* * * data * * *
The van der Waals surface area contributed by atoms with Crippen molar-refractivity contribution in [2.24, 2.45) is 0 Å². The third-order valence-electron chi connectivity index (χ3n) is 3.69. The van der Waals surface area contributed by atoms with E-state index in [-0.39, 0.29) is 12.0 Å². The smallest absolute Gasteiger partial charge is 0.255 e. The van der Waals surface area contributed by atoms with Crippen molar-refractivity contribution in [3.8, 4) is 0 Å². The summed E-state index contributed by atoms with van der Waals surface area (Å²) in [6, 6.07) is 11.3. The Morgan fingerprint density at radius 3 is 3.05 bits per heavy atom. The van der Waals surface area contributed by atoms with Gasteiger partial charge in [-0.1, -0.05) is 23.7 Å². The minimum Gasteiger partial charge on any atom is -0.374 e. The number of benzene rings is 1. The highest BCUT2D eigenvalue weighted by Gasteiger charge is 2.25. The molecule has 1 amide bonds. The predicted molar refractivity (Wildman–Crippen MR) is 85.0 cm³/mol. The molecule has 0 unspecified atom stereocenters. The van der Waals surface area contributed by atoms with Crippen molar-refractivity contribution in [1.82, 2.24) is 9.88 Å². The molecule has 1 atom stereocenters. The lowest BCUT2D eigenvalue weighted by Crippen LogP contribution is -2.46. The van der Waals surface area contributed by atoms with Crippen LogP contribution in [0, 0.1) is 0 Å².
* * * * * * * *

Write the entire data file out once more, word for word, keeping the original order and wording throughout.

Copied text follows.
The van der Waals surface area contributed by atoms with Crippen molar-refractivity contribution in [2.24, 2.45) is 0 Å². The third-order valence-electron chi connectivity index (χ3n) is 3.69. The van der Waals surface area contributed by atoms with E-state index in [-0.39, 0.29) is 12.0 Å². The smallest absolute Gasteiger partial charge is 0.255 e. The van der Waals surface area contributed by atoms with Crippen molar-refractivity contribution in [3.8, 4) is 0 Å². The summed E-state index contributed by atoms with van der Waals surface area (Å²) in [6, 6.07) is 11.3. The Morgan fingerprint density at radius 3 is 3.05 bits per heavy atom. The van der Waals surface area contributed by atoms with Gasteiger partial charge in [-0.1, -0.05) is 23.7 Å². The minimum Gasteiger partial charge on any atom is -0.374 e. The number of benzene rings is 1. The highest BCUT2D eigenvalue weighted by Gasteiger charge is 2.25. The molecule has 1 amide bonds. The predicted molar refractivity (Wildman–Crippen MR) is 85.0 cm³/mol. The molecule has 0 unspecified atom stereocenters. The van der Waals surface area contributed by atoms with Crippen molar-refractivity contribution in [1.82, 2.24) is 9.88 Å². The molecule has 1 atom stereocenters. The lowest BCUT2D eigenvalue weighted by Crippen LogP contribution is -2.46. The van der Waals surface area contributed by atoms with Crippen LogP contribution in [0, 0.1) is 0 Å².